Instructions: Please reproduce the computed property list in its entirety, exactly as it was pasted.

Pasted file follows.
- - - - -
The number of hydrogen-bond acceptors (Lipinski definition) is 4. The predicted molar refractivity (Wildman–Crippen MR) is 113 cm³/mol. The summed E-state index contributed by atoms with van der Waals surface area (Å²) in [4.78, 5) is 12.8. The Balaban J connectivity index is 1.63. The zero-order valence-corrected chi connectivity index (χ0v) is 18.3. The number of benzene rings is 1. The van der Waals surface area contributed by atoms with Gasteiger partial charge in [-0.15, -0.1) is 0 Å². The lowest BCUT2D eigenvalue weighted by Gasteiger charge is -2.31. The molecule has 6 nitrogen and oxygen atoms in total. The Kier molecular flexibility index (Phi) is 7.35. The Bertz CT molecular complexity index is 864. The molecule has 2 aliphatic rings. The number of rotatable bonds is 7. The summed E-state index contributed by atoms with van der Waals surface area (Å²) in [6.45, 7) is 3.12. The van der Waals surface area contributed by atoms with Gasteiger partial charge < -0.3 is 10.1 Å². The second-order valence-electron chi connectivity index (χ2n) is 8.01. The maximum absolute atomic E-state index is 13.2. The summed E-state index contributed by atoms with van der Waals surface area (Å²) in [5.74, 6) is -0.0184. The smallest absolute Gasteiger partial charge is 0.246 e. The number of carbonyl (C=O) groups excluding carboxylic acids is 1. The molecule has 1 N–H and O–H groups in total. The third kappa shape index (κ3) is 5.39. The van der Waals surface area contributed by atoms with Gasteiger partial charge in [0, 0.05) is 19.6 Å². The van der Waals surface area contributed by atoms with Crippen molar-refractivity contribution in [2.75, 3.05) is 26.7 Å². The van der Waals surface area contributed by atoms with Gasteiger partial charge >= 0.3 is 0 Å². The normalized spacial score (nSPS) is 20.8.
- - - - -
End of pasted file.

The number of hydrogen-bond acceptors (Lipinski definition) is 4. The predicted molar refractivity (Wildman–Crippen MR) is 113 cm³/mol. The summed E-state index contributed by atoms with van der Waals surface area (Å²) in [4.78, 5) is 12.8. The Balaban J connectivity index is 1.63. The zero-order valence-corrected chi connectivity index (χ0v) is 18.3. The number of benzene rings is 1. The van der Waals surface area contributed by atoms with Gasteiger partial charge in [-0.15, -0.1) is 0 Å². The lowest BCUT2D eigenvalue weighted by Gasteiger charge is -2.31. The molecule has 6 nitrogen and oxygen atoms in total. The Kier molecular flexibility index (Phi) is 7.35. The Bertz CT molecular complexity index is 864. The molecule has 2 aliphatic rings. The number of rotatable bonds is 7. The summed E-state index contributed by atoms with van der Waals surface area (Å²) in [6.45, 7) is 3.12. The van der Waals surface area contributed by atoms with Gasteiger partial charge < -0.3 is 10.1 Å². The second-order valence-electron chi connectivity index (χ2n) is 8.01. The maximum absolute atomic E-state index is 13.2. The summed E-state index contributed by atoms with van der Waals surface area (Å²) in [5.74, 6) is -0.0184. The smallest absolute Gasteiger partial charge is 0.246 e. The number of carbonyl (C=O) groups excluding carboxylic acids is 1. The molecule has 1 N–H and O–H groups in total. The third kappa shape index (κ3) is 5.39. The van der Waals surface area contributed by atoms with Gasteiger partial charge in [0, 0.05) is 19.6 Å². The van der Waals surface area contributed by atoms with Crippen molar-refractivity contribution in [2.75, 3.05) is 26.7 Å². The van der Waals surface area contributed by atoms with Gasteiger partial charge >= 0.3 is 0 Å². The normalized spacial score (nSPS) is 20.8.